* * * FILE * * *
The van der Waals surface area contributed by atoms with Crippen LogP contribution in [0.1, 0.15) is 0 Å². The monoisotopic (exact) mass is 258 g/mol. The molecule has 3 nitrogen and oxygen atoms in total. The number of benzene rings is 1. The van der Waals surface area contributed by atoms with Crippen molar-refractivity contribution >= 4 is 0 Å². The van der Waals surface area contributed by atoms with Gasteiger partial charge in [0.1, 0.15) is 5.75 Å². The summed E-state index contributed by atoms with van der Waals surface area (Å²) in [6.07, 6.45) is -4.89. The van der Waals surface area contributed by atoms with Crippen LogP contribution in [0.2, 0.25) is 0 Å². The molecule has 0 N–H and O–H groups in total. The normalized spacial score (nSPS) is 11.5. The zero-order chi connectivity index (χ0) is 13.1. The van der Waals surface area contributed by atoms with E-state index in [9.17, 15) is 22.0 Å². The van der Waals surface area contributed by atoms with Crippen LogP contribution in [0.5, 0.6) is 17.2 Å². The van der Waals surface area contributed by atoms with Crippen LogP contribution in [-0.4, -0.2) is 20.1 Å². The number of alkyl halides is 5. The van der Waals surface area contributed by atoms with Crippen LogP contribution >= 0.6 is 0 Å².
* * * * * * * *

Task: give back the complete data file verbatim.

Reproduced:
The van der Waals surface area contributed by atoms with Crippen LogP contribution in [0.1, 0.15) is 0 Å². The monoisotopic (exact) mass is 258 g/mol. The molecule has 3 nitrogen and oxygen atoms in total. The number of benzene rings is 1. The van der Waals surface area contributed by atoms with Crippen molar-refractivity contribution >= 4 is 0 Å². The van der Waals surface area contributed by atoms with Gasteiger partial charge in [0.1, 0.15) is 5.75 Å². The summed E-state index contributed by atoms with van der Waals surface area (Å²) in [6.07, 6.45) is -4.89. The van der Waals surface area contributed by atoms with Crippen LogP contribution in [0.2, 0.25) is 0 Å². The molecule has 0 N–H and O–H groups in total. The normalized spacial score (nSPS) is 11.5. The zero-order chi connectivity index (χ0) is 13.1. The van der Waals surface area contributed by atoms with E-state index in [9.17, 15) is 22.0 Å². The van der Waals surface area contributed by atoms with Crippen LogP contribution in [0.5, 0.6) is 17.2 Å². The van der Waals surface area contributed by atoms with Crippen LogP contribution in [-0.4, -0.2) is 20.1 Å². The number of alkyl halides is 5. The van der Waals surface area contributed by atoms with Crippen LogP contribution >= 0.6 is 0 Å².